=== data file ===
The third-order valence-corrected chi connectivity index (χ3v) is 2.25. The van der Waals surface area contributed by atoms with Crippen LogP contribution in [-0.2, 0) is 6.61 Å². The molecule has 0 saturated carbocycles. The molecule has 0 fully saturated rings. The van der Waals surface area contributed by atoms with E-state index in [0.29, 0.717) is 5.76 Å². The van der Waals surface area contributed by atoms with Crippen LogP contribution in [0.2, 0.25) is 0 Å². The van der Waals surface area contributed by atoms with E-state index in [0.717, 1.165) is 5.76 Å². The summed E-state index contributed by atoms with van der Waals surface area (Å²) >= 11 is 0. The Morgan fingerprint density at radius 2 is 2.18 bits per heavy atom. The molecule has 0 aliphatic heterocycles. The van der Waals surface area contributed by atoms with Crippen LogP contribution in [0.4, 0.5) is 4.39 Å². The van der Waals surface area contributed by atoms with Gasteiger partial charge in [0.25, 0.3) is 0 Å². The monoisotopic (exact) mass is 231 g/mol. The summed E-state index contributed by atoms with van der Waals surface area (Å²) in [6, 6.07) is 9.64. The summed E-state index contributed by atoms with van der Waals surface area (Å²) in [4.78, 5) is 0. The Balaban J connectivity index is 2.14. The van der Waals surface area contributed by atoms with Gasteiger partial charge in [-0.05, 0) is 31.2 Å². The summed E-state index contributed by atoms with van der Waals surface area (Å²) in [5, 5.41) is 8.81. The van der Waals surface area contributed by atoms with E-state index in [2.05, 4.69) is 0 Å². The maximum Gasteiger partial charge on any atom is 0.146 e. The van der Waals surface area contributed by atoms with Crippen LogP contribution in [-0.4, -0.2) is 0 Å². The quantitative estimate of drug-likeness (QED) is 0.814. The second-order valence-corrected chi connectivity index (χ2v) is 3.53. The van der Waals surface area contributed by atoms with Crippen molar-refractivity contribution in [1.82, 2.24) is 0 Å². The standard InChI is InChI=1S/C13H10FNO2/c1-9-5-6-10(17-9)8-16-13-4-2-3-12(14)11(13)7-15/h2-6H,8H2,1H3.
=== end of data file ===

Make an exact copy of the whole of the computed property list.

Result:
The third-order valence-corrected chi connectivity index (χ3v) is 2.25. The van der Waals surface area contributed by atoms with Crippen LogP contribution in [-0.2, 0) is 6.61 Å². The molecule has 0 saturated carbocycles. The molecule has 0 fully saturated rings. The van der Waals surface area contributed by atoms with E-state index in [0.29, 0.717) is 5.76 Å². The van der Waals surface area contributed by atoms with Crippen LogP contribution in [0.2, 0.25) is 0 Å². The van der Waals surface area contributed by atoms with E-state index in [0.717, 1.165) is 5.76 Å². The summed E-state index contributed by atoms with van der Waals surface area (Å²) >= 11 is 0. The Morgan fingerprint density at radius 2 is 2.18 bits per heavy atom. The molecule has 0 aliphatic heterocycles. The van der Waals surface area contributed by atoms with Crippen LogP contribution in [0.4, 0.5) is 4.39 Å². The van der Waals surface area contributed by atoms with Gasteiger partial charge in [0.25, 0.3) is 0 Å². The monoisotopic (exact) mass is 231 g/mol. The summed E-state index contributed by atoms with van der Waals surface area (Å²) in [6, 6.07) is 9.64. The summed E-state index contributed by atoms with van der Waals surface area (Å²) in [4.78, 5) is 0. The Balaban J connectivity index is 2.14. The van der Waals surface area contributed by atoms with Gasteiger partial charge in [-0.05, 0) is 31.2 Å². The summed E-state index contributed by atoms with van der Waals surface area (Å²) in [5, 5.41) is 8.81. The van der Waals surface area contributed by atoms with E-state index in [2.05, 4.69) is 0 Å². The maximum Gasteiger partial charge on any atom is 0.146 e. The van der Waals surface area contributed by atoms with Crippen LogP contribution in [-0.4, -0.2) is 0 Å². The quantitative estimate of drug-likeness (QED) is 0.814. The second-order valence-corrected chi connectivity index (χ2v) is 3.53. The van der Waals surface area contributed by atoms with Crippen molar-refractivity contribution in [1.82, 2.24) is 0 Å². The standard InChI is InChI=1S/C13H10FNO2/c1-9-5-6-10(17-9)8-16-13-4-2-3-12(14)11(13)7-15/h2-6H,8H2,1H3.